BoardGameGeek News

To submit news, a designer diary, outrageous rumors, or other material, contact us at news@boardgamegeek.com.
Recommend
78 
 Thumb up
0.01
 tip
 Hide

Links: Tentacle Bento Boxed by Kickstarter, Guess the 2012 Spiel des Jahres Nominees & More on The Wheaton Effect

W. Eric Martin
United States
Apex
North Carolina
flag msg tools
admin
designer
badge
Avatar
From gallery of W Eric Martin
• In a new game round-up in late March 2012, I mentioned a forthcoming release from Soda Pop Miniatures titled Tentacle Bento, which was described as follows by retailer The Castle's Ramparts: "It's an anime-themed trick-taking card game with more than a touch of hentai to it. Each player is a monster tasked with capturing Japanese school girls, and the more girls the better. After the fourth event card in the deck turns up, the game ends and the player with the most girls wins." On May 8, 2012, Soda Pop launched a Kickstarter project for Tentacle Bento, blowing past its $13k goal in a few days and topping more than $30k after a week.

Then the project was cancelled by Kickstarter.

Why? Protests against the game by two writers – Brandon Sheffield on Insert Credit and Luke Plunkett on Kotaku – that called on people to contact Kickstarter and protest it providing a fundraising home for a game devoted to tentacle rape. (Kickstarter first removed the project from search results, making it accessible only if you had the direct URL, then cancelled it entirely.) From Sheffield's May 14 article on Instant Credit:

Quote:
The style is a cute, lighthearted, pastel-colored look at the wonderful world of forcing your way inside a female against her will. There are, to my mind, a lot of things wrong with this....

Tentacle Bento's Kickstarter success is the product of a society that doesn't take sexual assault against women seriously enough. It shows that enough people think it's "not a big deal". The argument comparing a game about rape to games about violence is limited by the fact that murder is almost universally penalized in our culture, meaning there is a clear line between fantasy and reality there. With rape and molestation, that line is not so clearly drawn, and it results in "cute" games like Tentacle Bento.

I have been told the game isn't overt about its scenarios, and is more about innuendo than obscenity. But there is no doubt where it comes from, and what it's drawing on. And molesting girls "just a bit" or through innuendo does not make the game much better.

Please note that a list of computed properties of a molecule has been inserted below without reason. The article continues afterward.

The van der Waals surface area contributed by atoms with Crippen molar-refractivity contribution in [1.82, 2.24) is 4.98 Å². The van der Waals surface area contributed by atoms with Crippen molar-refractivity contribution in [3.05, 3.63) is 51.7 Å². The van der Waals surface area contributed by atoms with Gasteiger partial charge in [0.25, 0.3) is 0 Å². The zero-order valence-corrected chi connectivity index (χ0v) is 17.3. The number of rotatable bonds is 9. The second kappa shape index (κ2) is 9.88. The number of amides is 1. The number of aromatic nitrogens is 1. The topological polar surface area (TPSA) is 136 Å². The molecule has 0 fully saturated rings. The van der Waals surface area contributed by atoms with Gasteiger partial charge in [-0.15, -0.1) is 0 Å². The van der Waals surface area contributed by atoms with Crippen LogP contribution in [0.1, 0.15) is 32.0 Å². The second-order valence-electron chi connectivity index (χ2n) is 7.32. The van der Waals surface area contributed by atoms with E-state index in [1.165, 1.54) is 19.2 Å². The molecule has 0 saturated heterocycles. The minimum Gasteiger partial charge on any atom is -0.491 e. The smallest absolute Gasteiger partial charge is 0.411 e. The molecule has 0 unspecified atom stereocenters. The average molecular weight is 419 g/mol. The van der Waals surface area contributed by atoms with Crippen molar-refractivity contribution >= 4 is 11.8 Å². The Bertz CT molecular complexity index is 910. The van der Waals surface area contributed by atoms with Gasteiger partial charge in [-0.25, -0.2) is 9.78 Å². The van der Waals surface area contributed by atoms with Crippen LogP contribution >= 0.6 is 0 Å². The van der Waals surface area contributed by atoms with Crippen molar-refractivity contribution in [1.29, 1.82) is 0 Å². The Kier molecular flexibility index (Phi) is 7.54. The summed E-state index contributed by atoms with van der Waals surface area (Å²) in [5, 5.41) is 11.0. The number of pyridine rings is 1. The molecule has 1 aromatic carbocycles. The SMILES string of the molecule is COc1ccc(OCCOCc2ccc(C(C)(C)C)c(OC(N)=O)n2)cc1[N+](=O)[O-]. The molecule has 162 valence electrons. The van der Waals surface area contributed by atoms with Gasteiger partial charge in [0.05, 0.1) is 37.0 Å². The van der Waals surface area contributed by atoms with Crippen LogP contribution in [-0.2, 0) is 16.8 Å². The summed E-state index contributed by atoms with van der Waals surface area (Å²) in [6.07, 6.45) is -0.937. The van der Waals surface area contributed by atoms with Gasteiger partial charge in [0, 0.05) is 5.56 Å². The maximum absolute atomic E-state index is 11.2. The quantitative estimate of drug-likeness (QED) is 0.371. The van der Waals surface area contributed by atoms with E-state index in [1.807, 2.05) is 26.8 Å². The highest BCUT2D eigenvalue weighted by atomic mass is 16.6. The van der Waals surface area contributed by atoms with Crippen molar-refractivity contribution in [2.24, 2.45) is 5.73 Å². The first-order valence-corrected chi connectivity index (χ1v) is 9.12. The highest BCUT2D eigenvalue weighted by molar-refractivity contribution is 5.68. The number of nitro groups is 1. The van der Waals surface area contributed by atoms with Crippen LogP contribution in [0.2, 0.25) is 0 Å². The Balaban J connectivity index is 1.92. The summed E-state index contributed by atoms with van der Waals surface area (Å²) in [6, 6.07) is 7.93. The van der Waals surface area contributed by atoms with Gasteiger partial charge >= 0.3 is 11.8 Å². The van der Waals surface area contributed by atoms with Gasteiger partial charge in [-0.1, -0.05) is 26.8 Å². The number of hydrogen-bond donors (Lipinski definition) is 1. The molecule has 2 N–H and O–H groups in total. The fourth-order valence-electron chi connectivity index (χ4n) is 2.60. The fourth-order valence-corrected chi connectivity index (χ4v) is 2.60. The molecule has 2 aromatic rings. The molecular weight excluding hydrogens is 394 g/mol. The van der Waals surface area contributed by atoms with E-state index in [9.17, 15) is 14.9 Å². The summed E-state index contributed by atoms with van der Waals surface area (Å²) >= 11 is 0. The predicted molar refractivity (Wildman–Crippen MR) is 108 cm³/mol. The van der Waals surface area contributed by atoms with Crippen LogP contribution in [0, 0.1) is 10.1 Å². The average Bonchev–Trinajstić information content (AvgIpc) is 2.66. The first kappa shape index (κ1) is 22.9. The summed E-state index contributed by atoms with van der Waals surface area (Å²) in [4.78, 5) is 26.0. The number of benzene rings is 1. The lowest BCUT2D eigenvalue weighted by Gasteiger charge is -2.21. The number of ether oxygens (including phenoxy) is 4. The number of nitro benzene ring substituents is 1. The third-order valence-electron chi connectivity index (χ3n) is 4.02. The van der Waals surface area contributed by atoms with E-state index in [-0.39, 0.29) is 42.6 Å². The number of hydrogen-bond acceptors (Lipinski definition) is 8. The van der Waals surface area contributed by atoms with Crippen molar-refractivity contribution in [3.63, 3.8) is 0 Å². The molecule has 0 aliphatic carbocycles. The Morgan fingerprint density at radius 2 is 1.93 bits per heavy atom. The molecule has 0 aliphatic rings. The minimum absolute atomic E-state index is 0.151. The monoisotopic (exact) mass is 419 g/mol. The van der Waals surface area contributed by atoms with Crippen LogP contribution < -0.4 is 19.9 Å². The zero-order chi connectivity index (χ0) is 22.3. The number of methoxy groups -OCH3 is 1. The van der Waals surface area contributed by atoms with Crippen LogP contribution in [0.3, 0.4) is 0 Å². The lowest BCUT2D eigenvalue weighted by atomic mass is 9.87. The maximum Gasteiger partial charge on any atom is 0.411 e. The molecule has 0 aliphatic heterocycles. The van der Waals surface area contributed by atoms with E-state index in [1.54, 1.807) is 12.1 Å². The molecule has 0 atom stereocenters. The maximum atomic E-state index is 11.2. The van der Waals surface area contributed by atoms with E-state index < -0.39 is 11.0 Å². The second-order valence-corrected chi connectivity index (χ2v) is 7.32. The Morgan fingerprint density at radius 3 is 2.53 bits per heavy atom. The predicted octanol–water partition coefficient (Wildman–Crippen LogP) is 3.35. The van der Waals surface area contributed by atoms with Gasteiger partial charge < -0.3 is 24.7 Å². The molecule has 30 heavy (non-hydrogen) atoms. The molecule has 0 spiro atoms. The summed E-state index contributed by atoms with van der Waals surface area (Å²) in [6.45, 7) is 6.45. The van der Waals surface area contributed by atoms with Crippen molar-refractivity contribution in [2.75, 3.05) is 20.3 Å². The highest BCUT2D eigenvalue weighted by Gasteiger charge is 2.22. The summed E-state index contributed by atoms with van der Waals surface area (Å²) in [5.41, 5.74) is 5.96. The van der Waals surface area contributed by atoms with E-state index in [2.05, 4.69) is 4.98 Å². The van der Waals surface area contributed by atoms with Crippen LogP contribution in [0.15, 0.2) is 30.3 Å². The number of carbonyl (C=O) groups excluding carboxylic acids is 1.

External image
Promotional image on the Tentacle Bento Kickstarter project

Brandon Sheffield subsequently posted an interview with Tentacle Bento designer John Cadice. Two excerpts from Cadice:

Quote:
The "tentacle" genre is a well known cliché in the anime/manga fan circles. This product is one of many products we have designed, or are designing to touch on interesting or odd clichés or themes in popular Asian and Japanese sub cultures that have found their way over to the US. They simple "are", and we wanted to give a snapshot that was true to the weirdness of the subgenre. A tip of the hat to one of the weirdest things I have ever seen come out of Japan, and one of the most "unspoken" of inside jokes within the US anime subculture.
Quote:
Back to our previous response, it is something that "is". The project was an interesting premise, and we test marketed that premise with our target audience with great feedback, we overcame whatever our personal misgivings were and gave it a shot. We felt we dealt with the subject in a funny way to play up the relational iconic images of aliens snatching up humans for nefarious purposes, if those purposes were for eating them up... we wouldn't be having this conversation, the natural inclination of sexualized imagery in some Japanese manga and anime lends to a more lascivious bend, and in the culture, it simply "is".
Sheffield's response: "Cadice says the game is a satire of a 'horrid genre of anime', but I simply don't see the satire. It's cuter, it's lighter, but that does not a satire make. So I am meant to believe that while the game is based on the genre of tentacle rape anime, it is not about tentacle rape. There's clearly a fundamental disconnect between our consideration of inference and implication versus intent." As further evidence of this disconnect, Sheffield points to this demo video from Cadice:


From Sheffield:

Quote:
Here are a couple of interesting quotes from his demo that seem to negate the clean image of the game he is trying to propose. At the 1:15 mark, he says, "In this case we grab poor sidney, drag her to the classroom, and we have ourselves a 'cram session'." After saying this, he suggestively bites his lip. At 1:53, he says you can "take a sexy student to the headmaster's office, and then get slippery when wet". Does this not imply sexual contact, in his own words?
After Kickstarter cancelled the project, Soda Pop Miniatures moved its funding campaign to its own website and as of this date has nearly matched the $30k total previously pledged on Kickstarter, with many supporters claiming that they've doubled their previous pledges and withdrawn all support from other Kickstarter projects. SPM has the following disclaimer on both the Kickstarter page and its own website: "A note to our sponsors. Tentacle Bento is a mature themed product not intended for sale to children under the age of 17. In the long history of horrible combinations of tentacles and school girls, we have taken a cheeky satire look at the genre to create a silly, if not innuendo rich, product. We are firmly against the depiction of violence against women in any regards."